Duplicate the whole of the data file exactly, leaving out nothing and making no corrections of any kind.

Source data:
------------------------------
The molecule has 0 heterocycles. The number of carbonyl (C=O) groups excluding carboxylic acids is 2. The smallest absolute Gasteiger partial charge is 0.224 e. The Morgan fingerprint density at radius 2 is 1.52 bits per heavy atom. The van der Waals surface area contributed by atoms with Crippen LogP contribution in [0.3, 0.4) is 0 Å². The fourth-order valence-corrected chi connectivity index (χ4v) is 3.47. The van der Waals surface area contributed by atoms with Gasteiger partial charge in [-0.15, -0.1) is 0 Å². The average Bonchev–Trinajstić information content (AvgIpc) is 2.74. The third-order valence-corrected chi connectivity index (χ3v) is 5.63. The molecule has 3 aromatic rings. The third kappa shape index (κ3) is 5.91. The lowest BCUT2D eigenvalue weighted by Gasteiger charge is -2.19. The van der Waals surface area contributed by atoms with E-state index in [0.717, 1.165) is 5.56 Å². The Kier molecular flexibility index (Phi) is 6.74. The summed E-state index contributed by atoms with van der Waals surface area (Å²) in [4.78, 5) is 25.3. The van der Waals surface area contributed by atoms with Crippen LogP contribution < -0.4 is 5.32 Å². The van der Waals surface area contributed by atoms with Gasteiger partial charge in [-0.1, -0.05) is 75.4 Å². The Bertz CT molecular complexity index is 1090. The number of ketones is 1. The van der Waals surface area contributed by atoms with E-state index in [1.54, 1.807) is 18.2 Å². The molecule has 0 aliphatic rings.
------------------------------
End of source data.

The molecule has 0 heterocycles. The number of carbonyl (C=O) groups excluding carboxylic acids is 2. The smallest absolute Gasteiger partial charge is 0.224 e. The Morgan fingerprint density at radius 2 is 1.52 bits per heavy atom. The van der Waals surface area contributed by atoms with Crippen LogP contribution in [0.3, 0.4) is 0 Å². The fourth-order valence-corrected chi connectivity index (χ4v) is 3.47. The van der Waals surface area contributed by atoms with Gasteiger partial charge in [-0.15, -0.1) is 0 Å². The average Bonchev–Trinajstić information content (AvgIpc) is 2.74. The third-order valence-corrected chi connectivity index (χ3v) is 5.63. The molecule has 3 aromatic rings. The third kappa shape index (κ3) is 5.91. The lowest BCUT2D eigenvalue weighted by Gasteiger charge is -2.19. The van der Waals surface area contributed by atoms with E-state index in [0.717, 1.165) is 5.56 Å². The Kier molecular flexibility index (Phi) is 6.74. The summed E-state index contributed by atoms with van der Waals surface area (Å²) in [4.78, 5) is 25.3. The van der Waals surface area contributed by atoms with Crippen LogP contribution < -0.4 is 5.32 Å². The van der Waals surface area contributed by atoms with Gasteiger partial charge in [-0.1, -0.05) is 75.4 Å². The Bertz CT molecular complexity index is 1090. The number of ketones is 1. The van der Waals surface area contributed by atoms with E-state index in [1.54, 1.807) is 18.2 Å². The molecule has 0 aliphatic rings.